Routes are the endpoints of the server, which are configured on our backend server and whenever someone tries to access those endpoints they respond accordingly to their definition at the backend. If you’re a beginner you can consider route as a function that gets called when someone requests the special path associated with that function and return the expected value as a response. We can create routes for HTTP methods like get, post, put, and so on. 



Syntax The basic syntax of these types of routes looks like this, the given function will execute when the path and the request method resemble.

app.anyMethod(path, function)

Example 1: Setting up a basic get request route on the root URL (‘/’ path) of the server.

  1. With app.get() we are configuring our first route, it requires two arguments first one is the path and, the second one is a function that will be executed when anyone requests this path with GET method. The express provides the request and response object as a parameter to all such types of functions.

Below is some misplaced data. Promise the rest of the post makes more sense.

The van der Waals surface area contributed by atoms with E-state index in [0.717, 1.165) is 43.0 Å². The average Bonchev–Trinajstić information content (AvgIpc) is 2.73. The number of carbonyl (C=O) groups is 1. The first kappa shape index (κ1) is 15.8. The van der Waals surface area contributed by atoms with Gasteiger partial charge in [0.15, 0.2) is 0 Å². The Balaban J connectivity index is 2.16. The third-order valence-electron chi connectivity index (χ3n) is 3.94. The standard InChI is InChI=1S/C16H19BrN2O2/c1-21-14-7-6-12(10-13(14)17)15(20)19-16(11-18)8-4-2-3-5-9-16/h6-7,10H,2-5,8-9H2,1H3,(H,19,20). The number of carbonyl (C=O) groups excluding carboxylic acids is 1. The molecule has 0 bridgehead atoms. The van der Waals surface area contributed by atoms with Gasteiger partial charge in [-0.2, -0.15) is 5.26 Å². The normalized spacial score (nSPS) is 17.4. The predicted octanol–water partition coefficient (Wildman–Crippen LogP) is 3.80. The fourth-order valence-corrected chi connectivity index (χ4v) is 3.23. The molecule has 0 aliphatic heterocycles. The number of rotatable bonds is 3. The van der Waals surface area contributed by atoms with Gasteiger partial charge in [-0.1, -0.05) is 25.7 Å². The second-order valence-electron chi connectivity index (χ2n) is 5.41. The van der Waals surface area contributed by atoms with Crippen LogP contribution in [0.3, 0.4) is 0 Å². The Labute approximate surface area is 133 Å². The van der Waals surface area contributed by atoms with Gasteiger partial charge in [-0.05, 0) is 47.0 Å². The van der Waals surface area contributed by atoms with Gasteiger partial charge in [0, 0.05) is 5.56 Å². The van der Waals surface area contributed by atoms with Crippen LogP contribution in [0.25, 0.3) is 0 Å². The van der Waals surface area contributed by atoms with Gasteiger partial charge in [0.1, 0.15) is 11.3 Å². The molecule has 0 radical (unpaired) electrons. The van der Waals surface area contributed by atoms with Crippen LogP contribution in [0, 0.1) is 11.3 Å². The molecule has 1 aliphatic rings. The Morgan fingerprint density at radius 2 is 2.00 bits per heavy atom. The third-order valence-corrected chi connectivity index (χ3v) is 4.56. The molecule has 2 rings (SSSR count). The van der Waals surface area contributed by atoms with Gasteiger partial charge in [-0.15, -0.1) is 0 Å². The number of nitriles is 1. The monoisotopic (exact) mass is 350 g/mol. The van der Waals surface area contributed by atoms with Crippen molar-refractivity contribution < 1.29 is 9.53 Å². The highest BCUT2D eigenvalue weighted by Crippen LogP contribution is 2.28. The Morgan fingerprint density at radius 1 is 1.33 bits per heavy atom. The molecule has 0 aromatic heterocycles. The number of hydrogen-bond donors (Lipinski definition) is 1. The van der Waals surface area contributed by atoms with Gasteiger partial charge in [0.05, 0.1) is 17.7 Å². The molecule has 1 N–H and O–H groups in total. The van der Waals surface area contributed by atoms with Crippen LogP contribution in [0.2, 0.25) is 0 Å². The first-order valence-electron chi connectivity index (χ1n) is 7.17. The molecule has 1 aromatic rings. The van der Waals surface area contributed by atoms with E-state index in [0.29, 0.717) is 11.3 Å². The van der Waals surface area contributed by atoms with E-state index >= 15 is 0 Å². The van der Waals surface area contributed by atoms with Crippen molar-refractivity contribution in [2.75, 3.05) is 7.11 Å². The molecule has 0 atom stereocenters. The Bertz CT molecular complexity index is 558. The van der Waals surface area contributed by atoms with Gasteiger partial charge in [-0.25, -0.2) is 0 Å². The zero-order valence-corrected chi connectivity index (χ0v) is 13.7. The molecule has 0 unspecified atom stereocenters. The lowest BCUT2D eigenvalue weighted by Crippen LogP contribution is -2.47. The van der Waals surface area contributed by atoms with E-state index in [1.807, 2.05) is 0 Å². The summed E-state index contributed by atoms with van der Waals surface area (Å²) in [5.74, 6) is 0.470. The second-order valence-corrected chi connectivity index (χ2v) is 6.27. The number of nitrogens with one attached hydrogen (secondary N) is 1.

2. The req is a giant object which will be received from the user and res is an object which will be sent to the user after the function finishes execution.
  3. Later we are calling status() method it takes an HTTP status code as an argument and when the response is returned, the status will be sent along.
  4. Finally, we are returning the response to the user. The send() method takes a string, object, array, or buffer as an argument and is used to send the data object back to the client as an HTTP response, also there are lots of types of response in express like res.json() which is used to send JSON object, res.sendFile() which is used to send a file, etc.

app.js




const express = require('express');
  
const app = express();
const PORT = 3000;
  
app.get('/', (req, res)=>{
    res.status(200);
    res.send("Welcome to root URL of Server");
});
  
app.listen(PORT, (error) =>{